Does sugar cause acne, premature aging, or other unfortunate skin symptoms?Posted on December 17, 2021 Written by: 100% PURE ®
Have you ever felt the need to steer clear of sugary foods for fear of it giving you a breakout? Maybe in school, you were even warned not to have any chocolate the week of picture day! And yet, why, exactly, are we made to fear sugar in relation to our skin? Can’t acne be caused by all sorts of things – and how does sugar cause acne in the first place?
We’ll tell you what you need to know about sugar, how it really affects your skin, and how you can maintain a relationship with sugar that is healthy for not only your skin, but for your overall health.
True: overconsumption of sugar can cause one’s skin to break down and age more rapidly.
This is because sugar can erode elastin while breaking down collagen molecules, which are like the building blocks of our skin. Likewise, when collagen and elastin are damaged, this leads to the onset of fine lines and wrinkles.
Largely due to this function, sugar is known as an advanced glycation end product, or AGE. These are a class of compounds resulting from the combination of proteins and sugars that can hasten the effects of aging.
Studies have closely observed the ways in which too much sugar causes inflammation in the tissue whilst breaking it down, causing it to weaken and lose elasticity. This is also true in the case of carbohydrates and starches that digest quickly.
Such foods are notoriously sugary and often synonymous with “junk food”: top offenders include baked goods, candy, fried foods and chocolate – but it depends on the type of chocolate. More on that later!
False – well, sort of. Sugar alone won’t necessarily cause acne, meaning that you shouldn’t need to fear the occasional cupcake.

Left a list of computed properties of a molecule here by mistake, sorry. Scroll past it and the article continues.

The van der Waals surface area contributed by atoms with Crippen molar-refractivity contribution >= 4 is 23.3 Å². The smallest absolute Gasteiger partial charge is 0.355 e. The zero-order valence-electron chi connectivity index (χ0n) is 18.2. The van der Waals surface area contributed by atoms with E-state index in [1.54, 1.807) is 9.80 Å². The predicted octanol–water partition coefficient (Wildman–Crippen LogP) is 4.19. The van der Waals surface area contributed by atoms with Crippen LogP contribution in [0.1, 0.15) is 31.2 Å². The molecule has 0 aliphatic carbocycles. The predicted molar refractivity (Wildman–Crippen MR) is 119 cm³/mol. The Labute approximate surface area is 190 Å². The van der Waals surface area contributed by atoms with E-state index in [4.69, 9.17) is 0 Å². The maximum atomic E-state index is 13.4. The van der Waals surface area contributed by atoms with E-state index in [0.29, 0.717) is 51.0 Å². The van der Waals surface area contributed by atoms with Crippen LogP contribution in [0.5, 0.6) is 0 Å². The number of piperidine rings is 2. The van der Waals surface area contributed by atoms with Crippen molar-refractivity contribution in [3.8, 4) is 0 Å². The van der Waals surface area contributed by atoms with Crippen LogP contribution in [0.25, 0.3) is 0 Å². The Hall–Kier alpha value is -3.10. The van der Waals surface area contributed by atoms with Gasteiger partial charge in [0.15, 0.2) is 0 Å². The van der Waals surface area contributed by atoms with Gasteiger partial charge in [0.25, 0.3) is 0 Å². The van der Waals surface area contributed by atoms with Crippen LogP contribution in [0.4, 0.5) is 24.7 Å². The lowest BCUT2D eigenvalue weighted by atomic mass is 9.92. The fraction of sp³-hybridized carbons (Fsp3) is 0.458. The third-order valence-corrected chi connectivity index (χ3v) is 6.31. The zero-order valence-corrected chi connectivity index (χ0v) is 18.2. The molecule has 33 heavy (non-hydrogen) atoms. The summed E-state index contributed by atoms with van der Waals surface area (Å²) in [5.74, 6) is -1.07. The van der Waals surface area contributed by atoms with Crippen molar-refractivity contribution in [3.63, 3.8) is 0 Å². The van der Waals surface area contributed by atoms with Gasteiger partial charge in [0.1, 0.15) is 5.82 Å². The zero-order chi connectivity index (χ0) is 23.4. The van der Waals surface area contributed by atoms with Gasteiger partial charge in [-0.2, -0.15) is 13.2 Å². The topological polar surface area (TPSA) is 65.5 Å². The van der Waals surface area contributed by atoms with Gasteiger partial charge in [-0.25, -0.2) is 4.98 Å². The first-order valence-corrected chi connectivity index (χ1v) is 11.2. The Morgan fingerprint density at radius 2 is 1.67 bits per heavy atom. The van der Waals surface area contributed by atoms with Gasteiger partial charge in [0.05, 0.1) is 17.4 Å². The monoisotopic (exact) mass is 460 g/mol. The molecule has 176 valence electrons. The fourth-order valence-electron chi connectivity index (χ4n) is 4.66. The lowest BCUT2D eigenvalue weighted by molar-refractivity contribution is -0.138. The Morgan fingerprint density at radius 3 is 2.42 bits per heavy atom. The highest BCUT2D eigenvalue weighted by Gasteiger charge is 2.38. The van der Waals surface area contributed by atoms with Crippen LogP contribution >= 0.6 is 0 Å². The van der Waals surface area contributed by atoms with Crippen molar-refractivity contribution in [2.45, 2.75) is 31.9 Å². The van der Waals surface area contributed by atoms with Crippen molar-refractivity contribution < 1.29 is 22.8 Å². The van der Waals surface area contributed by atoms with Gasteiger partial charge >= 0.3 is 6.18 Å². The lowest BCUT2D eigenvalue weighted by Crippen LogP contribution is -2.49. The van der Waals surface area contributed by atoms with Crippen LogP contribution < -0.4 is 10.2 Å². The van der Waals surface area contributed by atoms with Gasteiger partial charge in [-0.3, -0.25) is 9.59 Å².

However, it’s important to understand what it means when foods have a high glycemic index. When high-glycemic foods are ingested, they rapidly turn into glucose in your body, causing insulin levels to spike. High glycemic foods often align with AGEs, and can be found in processed foods like candy, baked goods, and many sugary cereals, just to name a few.
Similarly, a harsh scrub tends to have ingredients that disrupt your skin’s pH. A harsh scrub can also physically remove friendly bacteria and substances that friendly bacteria “eat.”
Now, when this happens occasionally, it’s not much of a big deal: our bodies are meant to handle sudden changes. However, it’s not good if this happens often and repeatedly, as this increases your risk of chronic inflammation, which causes a host of problems – including acne breakouts.
With that being said, it’s important to have sugar in moderation, and approach it as a small and occasional part of our diets.
This one is also false, but there is a bit more to the explanation as to why.
Essentially, there are three types of sugar we see in our foods: added or “white” sugar, unrefined sugar like agave nectar or maple syrup, and the sugar which naturally occurs in fruit.
We all probably know by now that of all of these sugars, white sugar is warned about the most. That’s because white sugar causes the most damage and inflammation, and is a key factor in weight gain.
As for the other two sweet substances, less refined or processed sweeteners like agave nectar are slightly better than white sugar – but the nutritional benefits aren’t much better. Plus, your body still recognizes these sweeteners as monosaccharides. In other words, this means that our bodies recognize them as nearly identical to refined sugar.
Meanwhile, the best sugar you can have in your diet is that which you naturally obtain from fruit and starches: apples, sweet potatoes, peaches, and pumpkins are great examples. This kind of sugar is okay, not because of the quality of the sugar itself, but because of all of the vitamins, minerals and fiber that comes with the rest of the food.
So does this mean we can’t cave to any cravings like some decadent chocolate? In a cocoa nutshell, not all chocolate is bad for you or your skin health!
False: There are certain types of chocolate that have benefits for satisfying cravings and skin health.
Everyone knows the rumor that chocolate makes you break out, but what is it about chocolate that’s bad for you? Certain types of processed chocolate candy like milk chocolate, which contains cream, milk, and butter as ingredients, has been linked to causing breakouts and skin issues.